Normal entrance prices for a popular hammam are DH 7-15, a scrub will cost around DH 30, and a massage another DH 30

Buying stuff in Morocco

Money

The local currency is the Moroccan dirham Dh or MAD, which is divided into 100 centimes c

As of June 2010, £1 is worth around DH 1320, $1 is worth around DH 9 and 1€ is worth around DH 1090

There are 5c, 10c, 20c, 50c, Dh 1, Dh 2, Dh 5, Dh 10 coins, although coins smaller than 20c are rarely seen these days Notes are available in denominations of Dh 10, Dh 20, Dh 50, Dh 100, and Dh 200

While the dirham is the only currency officially accepted in Morocco, some hotels may accept your EUR/USD unofficially

Money Exchange: It's illegal to bring local currency out of the country, so you can't get dirhams outside Morocco By law, exchange rates should be the same at all banks and official exchanges Make a note of the exact rates before you go to make sure you're getting a fair deal

Don't expect to see many banks in the souqs or medinas, although in larger cities there are often an ATM near the main gates, and even one or two inside the large souqs if you manage to find your way You may also encounter "helpful" people who will exchange dollars or euros for dirhams Unofficial exchange on the streets outside souqs or medinas doesn't seem to exist

Besides banks and dedicated exchange offices, major post offices provide exchange, and work until late hours There are several exchange offices in Casablanca airport

ATMs can be found near tourist hotels and in the modern ville nouvelle shopping districts Make sure that the ATM accepts foreign cards look for the Maestro, Cirrus or Plus logos before you put your card in

Try to have as much small change as possible and keep larger bills hidden separately

What to buy?

Apart from classic tourist souvenirs like postcards and trinkets, here are some things from this region that are hard to find elsewhere, or even unique:

  • Dates: 10 Dhm for an orange box seems an adequate price after some bargaining
  • Leatherware: Morocco has a really huge production of leather goods Markets are full of mediocre models and designer shops are hard to find
  • Argan oil and products made of it such as soap and cosmetics
  • Tagines: Classic Moroccan cooking dishes made of clay will improve oil/water based meals you make if you plan to bring Morocco to your kitchen back home
  • Birad: Classic Moroccan tea pots
  • Djellabah: Classic Moroccan designer robe with a hood Often come in intricate designs and some are suited for warm weather while other heavier styles are for the cold
  • Carpets: Genuine handmade Berber carpets can be purchased direct from the artisans who weave them If you go to small villages, such as Anzal, in the province of Ouarzazate, you can visit the weavers, watch them work, and they will happily serve you tea and show you their products

If you're looking for T-shirts, consider designer items by Kawibi--they look much more inspiring than boring traditional set of themes They are available in duty-free stores, Atlas Airport Hotel near Casablanca and other places

Bargaining

Remember that bargaining in the souks is expected It is not really possible to give an accurate indication of how much to start the bargaining at in relation to the initial asking price, but a general idea would be to aim for approximately 50% off Prices are set on a daily, even, hourly basis, depending on how much has been sold on a given day or period of hours, while also reflecting the vendor's personal estimation of the potential client The souks are often a good reflection of the basic economic principles of supply and demand, particularly with regard to the demand side If a lot of products have been sold by a particular merchant he/she will raise the price, and may refuse to sell any more products for the rest of that day or for days unless the price is much higher than usual If there are many tourists around prices go higher and bargaining even small amounts off the asking price becomes quite difficult In addition, the seller will generally inspect the client, whose dress and possessions particularly if the potential client sports an expensive Swiss watch, camera, etc are usually the main indication of how high the price may be set above the usual However, the potential client's attitude is also taken into consideration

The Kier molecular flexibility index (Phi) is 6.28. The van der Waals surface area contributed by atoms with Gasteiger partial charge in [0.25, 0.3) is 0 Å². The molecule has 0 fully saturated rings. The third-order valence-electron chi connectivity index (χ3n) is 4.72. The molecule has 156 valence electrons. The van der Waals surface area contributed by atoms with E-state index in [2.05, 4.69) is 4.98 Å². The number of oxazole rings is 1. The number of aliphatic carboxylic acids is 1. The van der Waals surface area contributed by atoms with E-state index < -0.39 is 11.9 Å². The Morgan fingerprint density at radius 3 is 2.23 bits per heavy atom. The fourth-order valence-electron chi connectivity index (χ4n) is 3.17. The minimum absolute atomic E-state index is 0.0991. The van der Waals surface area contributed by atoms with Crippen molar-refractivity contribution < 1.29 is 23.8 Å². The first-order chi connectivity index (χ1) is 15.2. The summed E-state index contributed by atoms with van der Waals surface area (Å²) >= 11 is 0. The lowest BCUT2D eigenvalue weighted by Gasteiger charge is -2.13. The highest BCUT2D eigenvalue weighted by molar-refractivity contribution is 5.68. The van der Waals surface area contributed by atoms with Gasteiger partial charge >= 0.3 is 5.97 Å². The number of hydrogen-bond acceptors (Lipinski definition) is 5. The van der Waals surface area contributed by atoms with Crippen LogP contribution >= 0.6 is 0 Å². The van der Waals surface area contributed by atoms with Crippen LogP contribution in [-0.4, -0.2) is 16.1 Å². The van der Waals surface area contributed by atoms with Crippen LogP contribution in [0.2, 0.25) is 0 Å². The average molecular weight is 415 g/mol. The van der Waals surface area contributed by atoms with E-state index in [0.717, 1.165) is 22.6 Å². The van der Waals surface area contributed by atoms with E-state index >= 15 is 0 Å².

Taking all this and other factors into account such as the time of day, day of the week, season, etc, initial prices may be up to 50 times or more in excess of normal prices, especially for more expensive items, such as carpets Carpets, however, are a very specialized item and it is necessary to have at least a cursory understanding of production techniques and qualities If possible, an ability to distinguish between hand-made and machine-made carpets, hand-dyes, and the like is helpful to avoid being utterly duped

Bargaining is an enjoyable experience for most vendors and they prefer clients that don't appear hurried and are willing to take the time to negotiate It is most often actually necessary to give reasons why you believe the price should be lower The reasons you might give are limited only by your imagination and often lead to some very entertaining discussions Common reasons may include: the price of the item elsewhere, the item not being exactly what you are after, the fact that you have purchased other items from the stall/store, that you have built a rapport with the vendor after discussing football and so forth On the other hand, if there is little movement in the price after some time, the best advice is to begin leaving, this often has the result of kick-starting the bidding anew, and if not, it is likely that the merchant is actually unwilling to go further below a given price, however absurd